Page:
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Welfare implications of modern artificial breeding techniques for dairy cattle and sheep
  1. RD Murray and
  2. WR Ward
  1. Department of Veterinary Clinical Science and Animal Husbandry, University of Liverpool, Leahurst, Neston.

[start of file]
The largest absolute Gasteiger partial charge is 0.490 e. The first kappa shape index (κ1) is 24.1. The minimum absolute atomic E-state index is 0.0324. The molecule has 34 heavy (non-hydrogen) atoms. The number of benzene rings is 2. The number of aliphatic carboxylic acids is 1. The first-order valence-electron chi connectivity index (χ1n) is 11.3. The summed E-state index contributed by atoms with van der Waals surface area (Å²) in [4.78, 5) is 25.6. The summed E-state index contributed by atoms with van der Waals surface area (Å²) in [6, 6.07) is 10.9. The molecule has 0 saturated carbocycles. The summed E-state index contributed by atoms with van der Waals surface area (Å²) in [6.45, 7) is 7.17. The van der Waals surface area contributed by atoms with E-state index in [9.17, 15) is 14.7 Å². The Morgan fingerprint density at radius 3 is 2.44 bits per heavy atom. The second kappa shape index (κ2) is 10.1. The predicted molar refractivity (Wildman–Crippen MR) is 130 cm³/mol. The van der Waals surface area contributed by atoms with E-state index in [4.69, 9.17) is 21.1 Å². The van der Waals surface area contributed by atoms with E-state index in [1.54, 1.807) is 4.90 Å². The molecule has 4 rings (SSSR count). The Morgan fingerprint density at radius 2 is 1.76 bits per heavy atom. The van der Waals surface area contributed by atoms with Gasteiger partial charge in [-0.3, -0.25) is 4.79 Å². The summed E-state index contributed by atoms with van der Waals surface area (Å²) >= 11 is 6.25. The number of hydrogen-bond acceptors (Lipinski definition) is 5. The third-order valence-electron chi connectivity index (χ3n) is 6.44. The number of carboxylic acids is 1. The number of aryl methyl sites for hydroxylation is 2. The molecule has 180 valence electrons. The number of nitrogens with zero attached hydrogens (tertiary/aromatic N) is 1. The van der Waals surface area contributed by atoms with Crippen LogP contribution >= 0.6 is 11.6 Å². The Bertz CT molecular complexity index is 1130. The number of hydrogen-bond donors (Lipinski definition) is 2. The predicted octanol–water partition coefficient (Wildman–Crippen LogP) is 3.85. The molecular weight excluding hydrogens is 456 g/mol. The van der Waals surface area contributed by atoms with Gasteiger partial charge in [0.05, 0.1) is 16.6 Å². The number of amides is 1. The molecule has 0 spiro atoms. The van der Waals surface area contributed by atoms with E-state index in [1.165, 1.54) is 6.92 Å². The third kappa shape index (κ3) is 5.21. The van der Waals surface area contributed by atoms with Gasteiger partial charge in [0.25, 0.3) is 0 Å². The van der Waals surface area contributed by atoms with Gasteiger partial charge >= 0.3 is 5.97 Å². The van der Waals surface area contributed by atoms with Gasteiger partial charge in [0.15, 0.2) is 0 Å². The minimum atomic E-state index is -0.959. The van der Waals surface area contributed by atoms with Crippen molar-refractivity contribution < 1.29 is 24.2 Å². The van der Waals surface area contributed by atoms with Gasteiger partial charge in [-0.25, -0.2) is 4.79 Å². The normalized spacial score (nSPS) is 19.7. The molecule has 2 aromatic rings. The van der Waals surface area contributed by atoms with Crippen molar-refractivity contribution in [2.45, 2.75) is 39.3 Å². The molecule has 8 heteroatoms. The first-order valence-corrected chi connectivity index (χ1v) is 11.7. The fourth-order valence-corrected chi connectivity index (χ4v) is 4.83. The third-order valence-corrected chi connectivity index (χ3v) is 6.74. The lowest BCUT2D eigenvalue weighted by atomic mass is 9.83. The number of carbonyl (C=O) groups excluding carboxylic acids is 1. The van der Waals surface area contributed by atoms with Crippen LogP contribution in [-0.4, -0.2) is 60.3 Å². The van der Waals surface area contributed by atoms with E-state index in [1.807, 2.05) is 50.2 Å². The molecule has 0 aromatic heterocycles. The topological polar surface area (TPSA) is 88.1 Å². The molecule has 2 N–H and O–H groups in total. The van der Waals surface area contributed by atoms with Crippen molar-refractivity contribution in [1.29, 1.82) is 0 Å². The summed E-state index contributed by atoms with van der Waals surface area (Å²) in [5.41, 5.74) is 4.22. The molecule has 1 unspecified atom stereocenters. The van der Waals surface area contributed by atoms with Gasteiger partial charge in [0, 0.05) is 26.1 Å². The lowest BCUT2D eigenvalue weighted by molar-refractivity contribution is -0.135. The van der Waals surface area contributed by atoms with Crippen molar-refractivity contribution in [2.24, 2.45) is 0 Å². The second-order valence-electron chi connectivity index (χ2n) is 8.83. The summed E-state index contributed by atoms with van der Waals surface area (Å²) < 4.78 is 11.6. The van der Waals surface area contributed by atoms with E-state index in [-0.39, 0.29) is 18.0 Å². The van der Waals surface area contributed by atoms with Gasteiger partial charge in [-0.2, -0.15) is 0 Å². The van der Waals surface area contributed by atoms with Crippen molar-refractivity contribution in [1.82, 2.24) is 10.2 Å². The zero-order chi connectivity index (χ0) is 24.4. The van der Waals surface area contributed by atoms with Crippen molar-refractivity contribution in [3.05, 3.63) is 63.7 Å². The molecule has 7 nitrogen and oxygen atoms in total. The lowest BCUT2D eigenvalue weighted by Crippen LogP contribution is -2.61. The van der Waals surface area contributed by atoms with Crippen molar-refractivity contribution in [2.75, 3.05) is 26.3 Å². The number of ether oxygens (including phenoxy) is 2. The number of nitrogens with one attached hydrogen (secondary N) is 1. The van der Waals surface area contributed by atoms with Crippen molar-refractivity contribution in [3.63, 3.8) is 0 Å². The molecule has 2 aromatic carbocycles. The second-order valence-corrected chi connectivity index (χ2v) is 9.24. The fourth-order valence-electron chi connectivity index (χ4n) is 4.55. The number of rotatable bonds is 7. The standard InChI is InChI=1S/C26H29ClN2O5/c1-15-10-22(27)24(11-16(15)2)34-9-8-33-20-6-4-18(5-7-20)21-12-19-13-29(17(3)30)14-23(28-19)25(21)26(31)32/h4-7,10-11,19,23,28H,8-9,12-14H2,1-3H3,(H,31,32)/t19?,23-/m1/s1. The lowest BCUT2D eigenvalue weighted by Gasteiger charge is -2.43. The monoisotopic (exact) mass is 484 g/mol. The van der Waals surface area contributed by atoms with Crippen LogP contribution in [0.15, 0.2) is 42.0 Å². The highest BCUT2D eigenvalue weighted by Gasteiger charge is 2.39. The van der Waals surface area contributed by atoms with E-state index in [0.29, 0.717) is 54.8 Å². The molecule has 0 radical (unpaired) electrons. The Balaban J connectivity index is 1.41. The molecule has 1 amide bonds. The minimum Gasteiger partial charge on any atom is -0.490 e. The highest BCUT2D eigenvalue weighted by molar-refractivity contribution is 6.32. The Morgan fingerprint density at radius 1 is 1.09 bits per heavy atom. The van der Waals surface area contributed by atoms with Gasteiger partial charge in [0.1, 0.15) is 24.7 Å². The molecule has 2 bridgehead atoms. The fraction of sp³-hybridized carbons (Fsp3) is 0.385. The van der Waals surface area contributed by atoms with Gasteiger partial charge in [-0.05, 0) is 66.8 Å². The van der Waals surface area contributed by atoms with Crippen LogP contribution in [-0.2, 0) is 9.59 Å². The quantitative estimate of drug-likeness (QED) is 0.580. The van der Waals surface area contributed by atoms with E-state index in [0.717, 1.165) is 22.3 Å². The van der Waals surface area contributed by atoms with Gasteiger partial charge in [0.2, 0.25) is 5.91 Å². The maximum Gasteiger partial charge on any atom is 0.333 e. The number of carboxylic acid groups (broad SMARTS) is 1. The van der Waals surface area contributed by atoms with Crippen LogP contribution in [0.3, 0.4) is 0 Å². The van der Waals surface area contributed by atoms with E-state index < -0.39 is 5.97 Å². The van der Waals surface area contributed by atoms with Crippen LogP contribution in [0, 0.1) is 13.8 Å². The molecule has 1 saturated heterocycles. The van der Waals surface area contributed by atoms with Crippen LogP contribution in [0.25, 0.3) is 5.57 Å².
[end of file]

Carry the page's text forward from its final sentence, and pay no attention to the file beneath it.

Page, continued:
The legislation which protects animals from cruelty and poor welfare is described, from both a European and British perspective. Using well-established definitions of welfare, it can be seen that certain current practices related to farm animal breeding may constitute poor welfare particularly for dairy cattle. Taking only scientific measures of welfare as criteria for acceptable practice may not completely satisfy public concern over some biotechnical innovations in animal breeding. A reassessment of attitudes towards manipulation of animals for human use may be necessary.

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